Out with the old, in with the new. No, we’re not talking about Elizabeths Windsor and Truss across the pond, but brand new podcasts full of promise and purpose.
Here are three reinvigorating shows for the changing season.
Björk: Sonic Symbolism
Acast, Apple, Spotify
Last week’s round-up had a music focus, and had there been room for a fourth recommendation, Björk: Sonic Symbolism would have featured.
Still, three is the magic number for the Icelandic innovator, who says of her new podcast: “Most of us go through phases in our lives that take roughly three years. It’s not a coincidence that this is often how long it takes to make an album, a book, or a film. In the conversations on this podcast, me and my friends try to capture which moods, timbres and tempos were vibrating during each of my 10 albums” – a surprisingly concise summary from such an extraordinary artist.
She kicks off chronologically with 1993’s Debut, the ground-breaking Nellee Hooper-produced LP that made her a star. Episodes are released every Thursday, and reveal why her visual output is indistinguishable from her sound.
Sisters of the Underground
Apple, iHeart, Spotify
Eva Longoria may be best-known lately for patronising us on L’Oreal ads (“hya-laron-ic acid”). More credibly she’s an executive producer of Sisters of the Underground, an eight-part scripted series based on the Dominican Republic’s real-life Mirabel sisters who led the revolution against the country’s dictator Rafael Trujillo aka El Jefe (The Boss).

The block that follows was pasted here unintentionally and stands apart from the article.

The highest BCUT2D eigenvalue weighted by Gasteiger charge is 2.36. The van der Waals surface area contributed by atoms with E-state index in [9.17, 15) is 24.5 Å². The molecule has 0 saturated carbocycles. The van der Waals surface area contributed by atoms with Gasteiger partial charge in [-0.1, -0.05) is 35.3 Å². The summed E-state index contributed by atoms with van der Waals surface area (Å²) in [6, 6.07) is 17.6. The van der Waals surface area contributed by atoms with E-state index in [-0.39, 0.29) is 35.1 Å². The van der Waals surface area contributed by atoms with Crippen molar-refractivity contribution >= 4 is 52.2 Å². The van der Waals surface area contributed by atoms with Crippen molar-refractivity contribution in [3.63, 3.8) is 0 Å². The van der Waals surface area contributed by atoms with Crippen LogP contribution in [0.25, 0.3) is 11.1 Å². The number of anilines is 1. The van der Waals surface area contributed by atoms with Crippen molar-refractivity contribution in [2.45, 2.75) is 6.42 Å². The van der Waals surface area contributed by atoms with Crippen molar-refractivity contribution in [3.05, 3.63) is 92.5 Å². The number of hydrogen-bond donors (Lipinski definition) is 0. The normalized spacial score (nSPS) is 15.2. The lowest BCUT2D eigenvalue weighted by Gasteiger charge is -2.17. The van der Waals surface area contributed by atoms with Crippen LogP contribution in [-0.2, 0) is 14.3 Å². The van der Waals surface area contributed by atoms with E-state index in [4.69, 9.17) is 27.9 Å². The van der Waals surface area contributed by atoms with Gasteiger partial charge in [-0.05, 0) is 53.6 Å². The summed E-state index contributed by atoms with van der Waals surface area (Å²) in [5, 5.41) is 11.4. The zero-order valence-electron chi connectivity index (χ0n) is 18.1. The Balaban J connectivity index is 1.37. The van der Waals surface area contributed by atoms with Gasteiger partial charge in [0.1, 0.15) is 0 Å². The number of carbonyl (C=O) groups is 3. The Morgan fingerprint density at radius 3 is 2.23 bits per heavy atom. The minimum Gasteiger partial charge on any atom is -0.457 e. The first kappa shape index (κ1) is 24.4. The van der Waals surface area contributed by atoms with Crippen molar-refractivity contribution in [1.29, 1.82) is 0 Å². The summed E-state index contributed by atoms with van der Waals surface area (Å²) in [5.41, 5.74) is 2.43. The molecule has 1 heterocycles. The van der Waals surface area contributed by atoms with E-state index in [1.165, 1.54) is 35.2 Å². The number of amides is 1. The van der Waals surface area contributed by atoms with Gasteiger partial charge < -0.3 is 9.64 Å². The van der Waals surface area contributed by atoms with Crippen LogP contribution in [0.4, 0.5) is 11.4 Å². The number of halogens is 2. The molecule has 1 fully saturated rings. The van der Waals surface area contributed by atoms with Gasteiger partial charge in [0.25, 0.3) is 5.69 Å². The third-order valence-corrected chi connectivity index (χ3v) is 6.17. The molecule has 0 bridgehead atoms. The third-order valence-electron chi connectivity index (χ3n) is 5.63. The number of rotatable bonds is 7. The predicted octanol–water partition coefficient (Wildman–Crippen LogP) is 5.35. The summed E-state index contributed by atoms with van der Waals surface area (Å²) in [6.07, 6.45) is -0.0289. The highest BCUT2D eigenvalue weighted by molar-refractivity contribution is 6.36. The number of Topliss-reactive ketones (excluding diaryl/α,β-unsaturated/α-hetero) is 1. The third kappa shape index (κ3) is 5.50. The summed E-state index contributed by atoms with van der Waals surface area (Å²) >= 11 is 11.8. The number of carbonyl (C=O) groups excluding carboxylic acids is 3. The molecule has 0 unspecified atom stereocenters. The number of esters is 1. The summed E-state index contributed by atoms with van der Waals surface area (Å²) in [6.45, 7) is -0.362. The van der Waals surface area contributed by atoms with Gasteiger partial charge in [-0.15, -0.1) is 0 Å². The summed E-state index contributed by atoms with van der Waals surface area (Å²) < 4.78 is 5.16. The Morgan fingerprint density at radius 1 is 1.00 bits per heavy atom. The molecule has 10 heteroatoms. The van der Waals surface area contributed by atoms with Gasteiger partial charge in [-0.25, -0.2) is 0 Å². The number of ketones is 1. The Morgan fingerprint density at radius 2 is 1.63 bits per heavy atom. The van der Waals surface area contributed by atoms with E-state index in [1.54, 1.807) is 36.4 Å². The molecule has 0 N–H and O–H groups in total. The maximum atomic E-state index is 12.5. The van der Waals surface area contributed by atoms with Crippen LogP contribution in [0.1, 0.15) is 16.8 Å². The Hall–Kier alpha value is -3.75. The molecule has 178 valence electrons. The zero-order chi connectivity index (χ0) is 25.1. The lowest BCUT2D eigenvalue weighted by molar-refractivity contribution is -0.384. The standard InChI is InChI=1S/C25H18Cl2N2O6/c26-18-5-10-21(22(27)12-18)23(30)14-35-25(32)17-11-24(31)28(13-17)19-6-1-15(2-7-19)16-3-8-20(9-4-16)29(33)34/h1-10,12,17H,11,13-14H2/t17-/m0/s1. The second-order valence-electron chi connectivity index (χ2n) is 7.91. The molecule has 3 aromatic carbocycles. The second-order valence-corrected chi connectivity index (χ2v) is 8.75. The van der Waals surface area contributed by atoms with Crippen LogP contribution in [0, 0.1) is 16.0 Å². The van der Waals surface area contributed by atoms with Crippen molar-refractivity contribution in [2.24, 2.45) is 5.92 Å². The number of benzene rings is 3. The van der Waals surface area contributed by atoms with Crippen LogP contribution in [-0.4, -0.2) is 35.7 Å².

The three siblings may be little known outside the DR, where they are left-wing, feminist icons – featuring on the 200 Dominican Pesos bill – but it’s no spoiler to say they were assassinated in 1960, which ultimately led to The Boss’s downfall. Episodes drop every Thursday and are suitably slick and vivid. A small-screen series beckons, surely.
Acast, Apple, Spotify
Britain’s self-styled Queen of Shops Mary Portas has featured here before, for The Kindness Economy podcast, promoting best practise and values in business. This time she gets personal with Beautiful Misfits, turning inwards to coax her entrepreneur guests to share their own outlier journeys.
Portas admits to being less than academic at school, the perils of breaking the glass ceiling, and how being orphaned shaped her sense of ‘other’ – compounded by falling in love with a woman after her heterosexual marriage broke down.
Debut guest, sustainable fashion maven Jane Shepherdson, reveals how Philip Green, a toxic culture, and her increasing aversion for fast fashion, saw her swap TopShop for literally greener pastures.